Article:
The Milano-Sanremo presented by EOLO is raced mostly on the classic route which has connected Milan to the Riviera di Ponente over the last 100 years, via Pavia, Ovada and the Ligurian Apennines, negotiating the Colle di Giovo as the Passo del Turchino has become impassable owing to a landslide. The descent into Albisola leads back onto the Via Aurelia; the route then strikes west, passing through Savona, Albenga and Alassio. After the classic sequence of the “Capi” (Capo Mele, Capo Cervo and Capo Berta), the peloton passes through Imperia and San Lorenzo al Mare to negotiate two climbs which have entered the race route in recent decades: the Cipressa (1982) and Poggio di Sanremo (1961). The Cipressa is just over 5.6 km long with a gradient of 4.1%. The descent leading back down to SS 1 Aurelia road is highly demanding.
Cipressa, Poggio and final kilometres
The ascent of Poggio di Sanremo starts 9 km before the finish line. The climb is as follows: 3.7 km, average gradient less than 4%, maximum 8% in the segment before getting to the top of the climb. The road is slightly narrower, with four hairpin turns in the first 2 km. The descent is highly demanding, on asphalt roads, narrow at points and with a succession of hairpins, twist and turns as far as the junctions with SS 1 Aurelia. The final part of the descent enters urban Sanremo. The last 2 km are on long, straight urban roads. There is a left-hand bend on a roundabout 850 m from the finish line. The last bend, leading into the home straight, is 750 m from the finish line.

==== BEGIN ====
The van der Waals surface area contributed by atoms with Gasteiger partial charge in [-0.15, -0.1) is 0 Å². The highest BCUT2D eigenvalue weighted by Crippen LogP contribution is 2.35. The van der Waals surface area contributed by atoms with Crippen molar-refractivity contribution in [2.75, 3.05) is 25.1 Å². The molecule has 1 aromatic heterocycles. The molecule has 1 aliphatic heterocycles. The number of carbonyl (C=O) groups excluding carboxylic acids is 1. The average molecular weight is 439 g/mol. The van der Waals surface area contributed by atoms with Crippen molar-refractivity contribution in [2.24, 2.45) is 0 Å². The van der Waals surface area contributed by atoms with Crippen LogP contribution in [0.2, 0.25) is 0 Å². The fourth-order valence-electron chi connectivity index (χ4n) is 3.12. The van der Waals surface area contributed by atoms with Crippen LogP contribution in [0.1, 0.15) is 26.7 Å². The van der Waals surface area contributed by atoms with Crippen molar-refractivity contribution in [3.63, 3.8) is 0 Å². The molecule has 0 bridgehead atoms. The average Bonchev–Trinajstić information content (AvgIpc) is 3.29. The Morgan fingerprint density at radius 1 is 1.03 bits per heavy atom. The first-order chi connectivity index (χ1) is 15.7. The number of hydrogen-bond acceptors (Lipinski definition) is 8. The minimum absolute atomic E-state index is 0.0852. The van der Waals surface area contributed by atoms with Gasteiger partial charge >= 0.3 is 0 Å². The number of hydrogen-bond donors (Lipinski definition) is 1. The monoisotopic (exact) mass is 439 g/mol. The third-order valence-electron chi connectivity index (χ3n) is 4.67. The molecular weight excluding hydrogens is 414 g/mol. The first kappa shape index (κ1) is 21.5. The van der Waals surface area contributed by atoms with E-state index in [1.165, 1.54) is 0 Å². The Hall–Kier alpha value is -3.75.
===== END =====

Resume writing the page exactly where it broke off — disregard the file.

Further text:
Cipressa, Poggio e ultimi km
A 9 km dall’arrivo inizia la salita del Poggio di Sanremo (3.7 km a meno del 4% di media con punte dell’8% nel tratto che precede lo scollinamento). La salita presenta una carreggiata leggermente ristretta e 4 tornanti nei primi 2 km. La discesa è molto impegnativa su strada asfaltata, ristretta in alcuni passaggi, con e un susseguirsi di tornanti e di curve e controcurve fino all’immissione nella statale Aurelia. L’ultima parte della discesa si svolge nell’abitato di Sanremo. Ultimi 2 km percorrono lunghi rettilinei cittadini. Da segnalare a 850 m dall’arrivo una curva a sinistra su rotatoria e ai 750 m dall’arrivo l’ultima curva che immette sulla retta finale di via Roma, tutto su fondo in asfalto.
start / finish
In the words of the Italian singer Lucio Dalla, in the late 1970s, Milan was “a European city, a financial centre, the home of the stock exchange”. And even today, Milan is considered the key financial and economic hub of the country. Europe is only a short distance away, just past the Alps, which are clearly visible in the background behind the amazing architecture of the skyscrapers of the Isola and CityLife districts on bright sunny days.
Milan is also synonymous with fashion and design, advertising and trendsetting. It is home to some of the leading ‘made in Italy’ brands, and the venue of the famous Fashion Weeks that attract large crowds of industry specialists, fashion addicts and enthusiasts every year.